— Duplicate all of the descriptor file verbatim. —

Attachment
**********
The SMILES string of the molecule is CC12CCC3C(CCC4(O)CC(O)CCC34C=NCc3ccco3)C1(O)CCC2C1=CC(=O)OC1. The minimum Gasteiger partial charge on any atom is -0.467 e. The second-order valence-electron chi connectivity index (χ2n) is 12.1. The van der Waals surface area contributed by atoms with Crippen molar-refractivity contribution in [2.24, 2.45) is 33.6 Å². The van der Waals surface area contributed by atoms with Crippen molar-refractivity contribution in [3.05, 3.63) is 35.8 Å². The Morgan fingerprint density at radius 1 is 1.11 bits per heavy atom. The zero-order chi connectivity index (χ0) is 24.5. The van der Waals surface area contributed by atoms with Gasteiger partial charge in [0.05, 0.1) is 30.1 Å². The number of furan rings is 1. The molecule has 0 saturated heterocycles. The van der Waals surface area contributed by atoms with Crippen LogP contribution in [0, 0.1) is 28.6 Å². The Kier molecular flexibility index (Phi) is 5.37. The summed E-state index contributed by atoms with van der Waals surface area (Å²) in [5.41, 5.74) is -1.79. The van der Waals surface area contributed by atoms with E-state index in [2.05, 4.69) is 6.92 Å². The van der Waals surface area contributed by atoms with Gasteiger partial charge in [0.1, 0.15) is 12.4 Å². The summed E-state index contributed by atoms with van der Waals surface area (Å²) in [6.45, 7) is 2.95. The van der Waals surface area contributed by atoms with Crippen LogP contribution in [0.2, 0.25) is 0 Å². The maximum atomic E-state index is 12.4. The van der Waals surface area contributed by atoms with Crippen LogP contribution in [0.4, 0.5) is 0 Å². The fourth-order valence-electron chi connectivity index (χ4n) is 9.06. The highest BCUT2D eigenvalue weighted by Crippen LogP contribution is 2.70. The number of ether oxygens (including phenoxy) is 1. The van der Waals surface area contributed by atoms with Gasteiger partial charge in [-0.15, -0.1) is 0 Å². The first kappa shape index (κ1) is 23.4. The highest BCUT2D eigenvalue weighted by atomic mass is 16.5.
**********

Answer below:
The SMILES string of the molecule is CC12CCC3C(CCC4(O)CC(O)CCC34C=NCc3ccco3)C1(O)CCC2C1=CC(=O)OC1. The minimum Gasteiger partial charge on any atom is -0.467 e. The second-order valence-electron chi connectivity index (χ2n) is 12.1. The van der Waals surface area contributed by atoms with Crippen molar-refractivity contribution in [2.24, 2.45) is 33.6 Å². The van der Waals surface area contributed by atoms with Crippen molar-refractivity contribution in [3.05, 3.63) is 35.8 Å². The Morgan fingerprint density at radius 1 is 1.11 bits per heavy atom. The zero-order chi connectivity index (χ0) is 24.5. The van der Waals surface area contributed by atoms with Gasteiger partial charge in [0.05, 0.1) is 30.1 Å². The number of furan rings is 1. The molecule has 0 saturated heterocycles. The van der Waals surface area contributed by atoms with Crippen LogP contribution in [0, 0.1) is 28.6 Å². The Kier molecular flexibility index (Phi) is 5.37. The summed E-state index contributed by atoms with van der Waals surface area (Å²) in [5.41, 5.74) is -1.79. The van der Waals surface area contributed by atoms with E-state index in [2.05, 4.69) is 6.92 Å². The van der Waals surface area contributed by atoms with Gasteiger partial charge in [0.1, 0.15) is 12.4 Å². The summed E-state index contributed by atoms with van der Waals surface area (Å²) in [6.45, 7) is 2.95. The van der Waals surface area contributed by atoms with Crippen LogP contribution in [0.2, 0.25) is 0 Å². The maximum atomic E-state index is 12.4. The van der Waals surface area contributed by atoms with Crippen LogP contribution in [0.4, 0.5) is 0 Å². The fourth-order valence-electron chi connectivity index (χ4n) is 9.06. The highest BCUT2D eigenvalue weighted by Crippen LogP contribution is 2.70. The number of ether oxygens (including phenoxy) is 1. The van der Waals surface area contributed by atoms with Gasteiger partial charge in [-0.15, -0.1) is 0 Å². The first kappa shape index (κ1) is 23.4. The highest BCUT2D eigenvalue weighted by atomic mass is 16.5.